The adult Say’s phoebe is a drab, chunky bird. It is gray-brown above with a black tail and buffy cinnamon below, becoming more orange around the vent. The tail is long and the primaries end just past the rump on resting birds. The wings seem pale in flight and resemble a female mountain bluebird. The juvenile is similar to adult, but has buffy orange to whitish wingbars and a yellow gape. Adult birds are 7.5 in (19 cm) long. They have a 13 in (33 cm) wingspan and they weigh 0.75 oz (21 g). Their diet is almost exclusively insects which they dart out to capture. Sometimes they hover over grass to catch the insects.

Nest – Adherent also under eaves, bridges, in wells; of grass, forbs, moss, plant fibers, lined with fine materials, especially hair. Female believed to build nest. The Eggs – White, mostly unmarked, some (last laid) with small red spots. 0.8″ (19 mm). The female incubates for 12-14 days. Development is altricial (immobile, downless, eyes closed, fed). Young leave the nest after 14-16 days. Both sexes tend young. “Say’s Phoebe is common around people, often nesting on buildings.” (All About Birds)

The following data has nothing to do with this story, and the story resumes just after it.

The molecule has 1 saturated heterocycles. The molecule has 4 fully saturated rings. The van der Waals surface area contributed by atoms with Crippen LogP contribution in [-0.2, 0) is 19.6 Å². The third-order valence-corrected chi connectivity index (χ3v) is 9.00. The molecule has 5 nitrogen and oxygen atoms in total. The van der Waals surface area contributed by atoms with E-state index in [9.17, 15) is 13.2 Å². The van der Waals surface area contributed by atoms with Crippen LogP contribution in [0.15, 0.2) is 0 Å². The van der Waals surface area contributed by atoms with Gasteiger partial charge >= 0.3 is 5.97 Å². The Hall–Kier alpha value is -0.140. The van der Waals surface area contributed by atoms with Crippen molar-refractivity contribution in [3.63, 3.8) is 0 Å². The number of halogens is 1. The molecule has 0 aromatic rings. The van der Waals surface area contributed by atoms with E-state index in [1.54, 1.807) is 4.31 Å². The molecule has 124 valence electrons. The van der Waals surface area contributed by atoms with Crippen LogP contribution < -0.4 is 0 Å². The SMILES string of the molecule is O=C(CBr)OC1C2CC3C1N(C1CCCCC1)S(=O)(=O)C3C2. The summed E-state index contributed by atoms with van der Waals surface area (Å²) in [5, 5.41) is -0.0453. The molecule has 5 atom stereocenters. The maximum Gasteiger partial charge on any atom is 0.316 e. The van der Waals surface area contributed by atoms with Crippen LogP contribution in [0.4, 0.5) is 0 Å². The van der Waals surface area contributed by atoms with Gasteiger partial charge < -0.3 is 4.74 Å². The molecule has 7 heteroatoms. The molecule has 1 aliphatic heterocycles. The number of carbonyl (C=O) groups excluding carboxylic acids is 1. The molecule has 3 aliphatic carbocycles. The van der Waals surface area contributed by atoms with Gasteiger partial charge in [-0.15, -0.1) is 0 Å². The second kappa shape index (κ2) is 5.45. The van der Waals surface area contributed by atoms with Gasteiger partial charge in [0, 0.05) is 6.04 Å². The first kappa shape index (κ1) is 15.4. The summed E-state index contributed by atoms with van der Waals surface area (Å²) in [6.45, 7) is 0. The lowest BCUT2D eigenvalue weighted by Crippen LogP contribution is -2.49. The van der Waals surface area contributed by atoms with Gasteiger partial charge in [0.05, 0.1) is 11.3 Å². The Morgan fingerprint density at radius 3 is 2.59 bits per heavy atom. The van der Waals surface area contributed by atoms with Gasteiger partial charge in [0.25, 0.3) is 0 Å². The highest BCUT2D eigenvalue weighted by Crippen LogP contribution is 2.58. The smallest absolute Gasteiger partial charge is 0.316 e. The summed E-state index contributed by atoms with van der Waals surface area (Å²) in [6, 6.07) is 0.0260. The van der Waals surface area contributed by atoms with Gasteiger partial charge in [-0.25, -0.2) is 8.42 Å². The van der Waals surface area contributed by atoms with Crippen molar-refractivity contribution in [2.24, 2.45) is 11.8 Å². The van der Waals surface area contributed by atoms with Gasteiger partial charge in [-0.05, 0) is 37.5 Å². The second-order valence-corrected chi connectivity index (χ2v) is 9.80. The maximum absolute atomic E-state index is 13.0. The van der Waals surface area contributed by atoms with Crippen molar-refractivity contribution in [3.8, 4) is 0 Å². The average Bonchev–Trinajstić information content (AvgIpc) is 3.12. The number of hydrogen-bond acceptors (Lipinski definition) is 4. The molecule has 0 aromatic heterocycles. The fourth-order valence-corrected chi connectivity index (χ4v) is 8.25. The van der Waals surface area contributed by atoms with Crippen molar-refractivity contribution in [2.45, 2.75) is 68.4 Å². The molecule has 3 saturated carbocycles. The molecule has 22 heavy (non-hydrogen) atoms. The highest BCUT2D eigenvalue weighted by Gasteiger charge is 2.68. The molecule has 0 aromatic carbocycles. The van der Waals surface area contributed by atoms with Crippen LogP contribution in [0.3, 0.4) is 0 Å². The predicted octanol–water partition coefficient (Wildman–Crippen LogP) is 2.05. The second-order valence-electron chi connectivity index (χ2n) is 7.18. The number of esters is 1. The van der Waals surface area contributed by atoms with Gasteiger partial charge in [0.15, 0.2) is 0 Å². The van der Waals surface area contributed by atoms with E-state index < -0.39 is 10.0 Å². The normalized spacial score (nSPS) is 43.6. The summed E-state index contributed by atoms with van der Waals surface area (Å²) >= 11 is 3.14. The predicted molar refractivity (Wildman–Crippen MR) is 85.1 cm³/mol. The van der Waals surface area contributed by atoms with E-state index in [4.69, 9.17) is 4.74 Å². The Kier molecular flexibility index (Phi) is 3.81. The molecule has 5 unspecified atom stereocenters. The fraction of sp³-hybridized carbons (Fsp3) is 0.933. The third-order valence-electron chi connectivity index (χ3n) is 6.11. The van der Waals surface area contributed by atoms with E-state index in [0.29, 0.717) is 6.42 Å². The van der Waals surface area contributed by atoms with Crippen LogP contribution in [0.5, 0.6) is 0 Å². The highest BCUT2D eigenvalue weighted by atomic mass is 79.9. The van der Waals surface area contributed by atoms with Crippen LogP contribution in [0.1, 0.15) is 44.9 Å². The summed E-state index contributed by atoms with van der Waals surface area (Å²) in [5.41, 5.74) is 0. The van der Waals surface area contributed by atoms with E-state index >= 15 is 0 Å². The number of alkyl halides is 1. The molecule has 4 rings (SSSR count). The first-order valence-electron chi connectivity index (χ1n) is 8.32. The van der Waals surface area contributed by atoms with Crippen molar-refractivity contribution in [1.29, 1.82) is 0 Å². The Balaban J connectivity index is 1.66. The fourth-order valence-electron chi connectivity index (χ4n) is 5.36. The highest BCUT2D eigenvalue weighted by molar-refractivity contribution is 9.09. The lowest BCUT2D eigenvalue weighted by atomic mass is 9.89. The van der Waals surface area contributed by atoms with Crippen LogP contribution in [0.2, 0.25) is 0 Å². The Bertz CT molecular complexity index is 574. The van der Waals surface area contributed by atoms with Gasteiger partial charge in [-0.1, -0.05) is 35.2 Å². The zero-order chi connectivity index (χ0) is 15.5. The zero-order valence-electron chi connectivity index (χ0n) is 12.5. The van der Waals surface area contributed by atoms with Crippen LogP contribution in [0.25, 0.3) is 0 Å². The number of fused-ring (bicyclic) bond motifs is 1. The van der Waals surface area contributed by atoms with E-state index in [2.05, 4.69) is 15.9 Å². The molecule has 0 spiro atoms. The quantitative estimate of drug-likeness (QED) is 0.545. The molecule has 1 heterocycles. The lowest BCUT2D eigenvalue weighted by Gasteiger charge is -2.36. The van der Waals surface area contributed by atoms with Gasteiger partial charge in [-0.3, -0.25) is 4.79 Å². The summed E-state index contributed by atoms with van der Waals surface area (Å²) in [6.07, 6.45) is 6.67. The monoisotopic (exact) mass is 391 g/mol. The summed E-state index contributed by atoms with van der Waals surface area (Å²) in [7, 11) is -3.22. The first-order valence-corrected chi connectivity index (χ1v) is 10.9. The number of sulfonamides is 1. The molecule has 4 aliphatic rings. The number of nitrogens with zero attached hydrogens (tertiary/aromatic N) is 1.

(Info from Wikipedia, internet and Thayer’s Birding Software)

More about that nest in the next post. Photos can be clicked on to enlarge them.

(Update: Orni-Theology and The Nest)
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Good News
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Sunday Inspiration – Flycatchers

White-headed Marsh Tyrant (Arundinicola leucocephala) Male ©©Dario Sanches

White-headed Marsh Tyrant (Arundinicola leucocephala) Male ©©Dario Sanches

Where the birds build their nests, And the stork, whose home is the fir trees. (Psalms 104:17 NASB)